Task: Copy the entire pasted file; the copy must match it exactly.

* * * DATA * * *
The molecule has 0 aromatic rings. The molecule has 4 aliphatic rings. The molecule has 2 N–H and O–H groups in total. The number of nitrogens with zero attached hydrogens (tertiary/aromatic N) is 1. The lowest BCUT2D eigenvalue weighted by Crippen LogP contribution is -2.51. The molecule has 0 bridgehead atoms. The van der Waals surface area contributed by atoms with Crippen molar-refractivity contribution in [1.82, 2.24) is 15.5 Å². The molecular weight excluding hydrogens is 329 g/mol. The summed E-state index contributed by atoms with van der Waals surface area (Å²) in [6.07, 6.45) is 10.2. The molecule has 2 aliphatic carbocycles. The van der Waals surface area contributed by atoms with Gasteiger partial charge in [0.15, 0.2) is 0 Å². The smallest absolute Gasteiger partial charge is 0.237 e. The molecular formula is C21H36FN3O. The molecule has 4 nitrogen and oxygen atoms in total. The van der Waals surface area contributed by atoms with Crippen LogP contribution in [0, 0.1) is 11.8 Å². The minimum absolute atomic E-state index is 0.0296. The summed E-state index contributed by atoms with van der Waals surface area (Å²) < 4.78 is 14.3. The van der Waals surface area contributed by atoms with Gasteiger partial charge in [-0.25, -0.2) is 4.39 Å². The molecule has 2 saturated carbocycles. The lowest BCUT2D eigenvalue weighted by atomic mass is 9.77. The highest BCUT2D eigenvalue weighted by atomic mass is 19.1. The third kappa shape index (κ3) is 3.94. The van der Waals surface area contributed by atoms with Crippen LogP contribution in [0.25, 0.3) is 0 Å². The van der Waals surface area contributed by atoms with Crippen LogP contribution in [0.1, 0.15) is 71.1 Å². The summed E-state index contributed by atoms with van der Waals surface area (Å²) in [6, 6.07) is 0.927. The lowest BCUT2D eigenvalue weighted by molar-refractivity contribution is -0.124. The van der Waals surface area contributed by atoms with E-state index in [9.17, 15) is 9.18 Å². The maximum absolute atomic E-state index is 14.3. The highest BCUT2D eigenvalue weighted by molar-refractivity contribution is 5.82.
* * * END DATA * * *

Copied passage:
The molecule has 0 aromatic rings. The molecule has 4 aliphatic rings. The molecule has 2 N–H and O–H groups in total. The number of nitrogens with zero attached hydrogens (tertiary/aromatic N) is 1. The lowest BCUT2D eigenvalue weighted by Crippen LogP contribution is -2.51. The molecule has 0 bridgehead atoms. The van der Waals surface area contributed by atoms with Crippen molar-refractivity contribution in [1.82, 2.24) is 15.5 Å². The molecular weight excluding hydrogens is 329 g/mol. The summed E-state index contributed by atoms with van der Waals surface area (Å²) in [6.07, 6.45) is 10.2. The molecule has 2 aliphatic carbocycles. The van der Waals surface area contributed by atoms with Gasteiger partial charge in [0.15, 0.2) is 0 Å². The smallest absolute Gasteiger partial charge is 0.237 e. The molecular formula is C21H36FN3O. The molecule has 4 nitrogen and oxygen atoms in total. The van der Waals surface area contributed by atoms with Crippen LogP contribution in [0, 0.1) is 11.8 Å². The minimum absolute atomic E-state index is 0.0296. The summed E-state index contributed by atoms with van der Waals surface area (Å²) < 4.78 is 14.3. The van der Waals surface area contributed by atoms with Gasteiger partial charge in [-0.25, -0.2) is 4.39 Å². The molecule has 2 saturated carbocycles. The lowest BCUT2D eigenvalue weighted by atomic mass is 9.77. The highest BCUT2D eigenvalue weighted by atomic mass is 19.1. The third kappa shape index (κ3) is 3.94. The van der Waals surface area contributed by atoms with Crippen LogP contribution in [0.25, 0.3) is 0 Å². The van der Waals surface area contributed by atoms with Crippen LogP contribution in [0.1, 0.15) is 71.1 Å². The summed E-state index contributed by atoms with van der Waals surface area (Å²) in [6, 6.07) is 0.927. The lowest BCUT2D eigenvalue weighted by molar-refractivity contribution is -0.124. The van der Waals surface area contributed by atoms with E-state index in [9.17, 15) is 9.18 Å². The maximum absolute atomic E-state index is 14.3. The highest BCUT2D eigenvalue weighted by molar-refractivity contribution is 5.82.